This edition is written as we celebrated the publication of Illusions of Magic with a great party. See “A Publication Celebration” below.
This blog features our tour of the only remaining B-29 flying. The story is called “The Magnificent Roar.”
Most of us enjoy humor, especially in our reading. James Thurber wrote a number of funny stories, but My Life and Hard Times certainly heads the list. My comments about that book are in “Cranky Cars and a Jittery Genius,” below.
Don’t forget you don’t have to have an e-reader (Kindle, Nook, etc.) to read the $2.99 eBook version of Illusions of Magic. There’s a FREE app on Amazon (below the book cover) that allows you to read on many devices—an ipad, iphone, computer, etc.
Also below, as usual, is “Wisdom with a Smile”, a few less-than-serious items to lighten your day.
I hope you enjoy the blog. Please take time to comment, about the website, the blog, or any other topic. (Be sure to tell me who it’s from.) Simply send an email to: firstname.lastname@example.org.
As the year 1933 opened and the Great Depression deepened, book readership bloomed. The Werewolf of Paris was an April bestseller, echoing today’s vampire craze. The next month, White Collar Girl, by Faith Baldwin, became a circulation leader among women readers.
The faltering economy forced Everyman’s Library to reduce its book prices from 90 cents to 70 cents, yet many could still not afford them. Popular alternatives included public libraries and the now-extinct bookstore rental libraries.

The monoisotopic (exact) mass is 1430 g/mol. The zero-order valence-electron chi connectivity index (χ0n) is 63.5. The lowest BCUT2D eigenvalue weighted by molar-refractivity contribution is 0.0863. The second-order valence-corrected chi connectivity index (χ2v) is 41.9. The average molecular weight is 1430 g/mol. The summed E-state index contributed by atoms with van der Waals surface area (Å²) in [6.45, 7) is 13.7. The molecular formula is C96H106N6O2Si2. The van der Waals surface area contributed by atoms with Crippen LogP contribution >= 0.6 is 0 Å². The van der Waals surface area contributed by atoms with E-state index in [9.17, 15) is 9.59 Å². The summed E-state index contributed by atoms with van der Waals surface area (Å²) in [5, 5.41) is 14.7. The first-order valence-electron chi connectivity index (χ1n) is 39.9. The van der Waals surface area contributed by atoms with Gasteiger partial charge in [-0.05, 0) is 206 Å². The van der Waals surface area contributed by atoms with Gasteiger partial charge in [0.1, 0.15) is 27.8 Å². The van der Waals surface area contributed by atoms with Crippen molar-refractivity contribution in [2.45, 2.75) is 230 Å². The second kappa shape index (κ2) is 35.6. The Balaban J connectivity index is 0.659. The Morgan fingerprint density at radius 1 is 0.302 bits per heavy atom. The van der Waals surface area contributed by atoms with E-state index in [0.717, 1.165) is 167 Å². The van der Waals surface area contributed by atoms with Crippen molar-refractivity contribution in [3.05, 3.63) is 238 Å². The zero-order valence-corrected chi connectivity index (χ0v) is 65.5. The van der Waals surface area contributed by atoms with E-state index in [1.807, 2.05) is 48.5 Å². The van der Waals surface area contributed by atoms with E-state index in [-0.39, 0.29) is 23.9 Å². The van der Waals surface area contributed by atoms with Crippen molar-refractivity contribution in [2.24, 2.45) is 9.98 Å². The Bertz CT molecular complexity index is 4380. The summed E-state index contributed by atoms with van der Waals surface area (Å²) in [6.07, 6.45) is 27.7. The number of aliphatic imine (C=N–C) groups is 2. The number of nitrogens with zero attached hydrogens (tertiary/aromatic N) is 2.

James Thurber’s My Life and Hard Times was first published that year. Nominally an autobiography, it relates a series of unlikely happenings of his eccentric family and other residents of Columbus, Ohio, during his youth. It is now considered a classic.
In its preface, Thurber describes his trepidation at writing: “At forty my faculties may have closed up like flowers at evening, leaving me unable to write my memoirs with a fitting and discreet inaccuracy…” Yet this slim volume remains a work of genius, reporting as it does on a grandfather who regularly relives the Civil War, a mother who believes the Victrola may at any moment explode, and a grandmother who fears, if a wall switch is left on, that electricity will leak out of empty sockets into the house.
In one episode, Thurber writes of his father’s old car, “Once, we had been able to start the engine easily by cranking it, but we had had the car for so many years that finally it wouldn’t go unless you pushed it…” Pushing occasionally required five or six men, and always a nimble foot on the clutch to avoid stalling the Reo’s engine after it started. At chapter’s end the car is destroyed in an accident, prompting grandfather to claim his son had initially purchased the wrong make of automobile.
Such car problems put me in mind of Nick’s experience in Chapter 15 of Illusions of Magic, as he surveys the house on Rhodes Avenue from his parked car. It’s dark and cold, and his old car’s heater has once again quit. As the hours wear on, his feet grow ever colder, and wiggling his toes only proves his shoes feel like “icy steel.” Stomping his feet on the floorboards, he wonders if frostbite is a risk.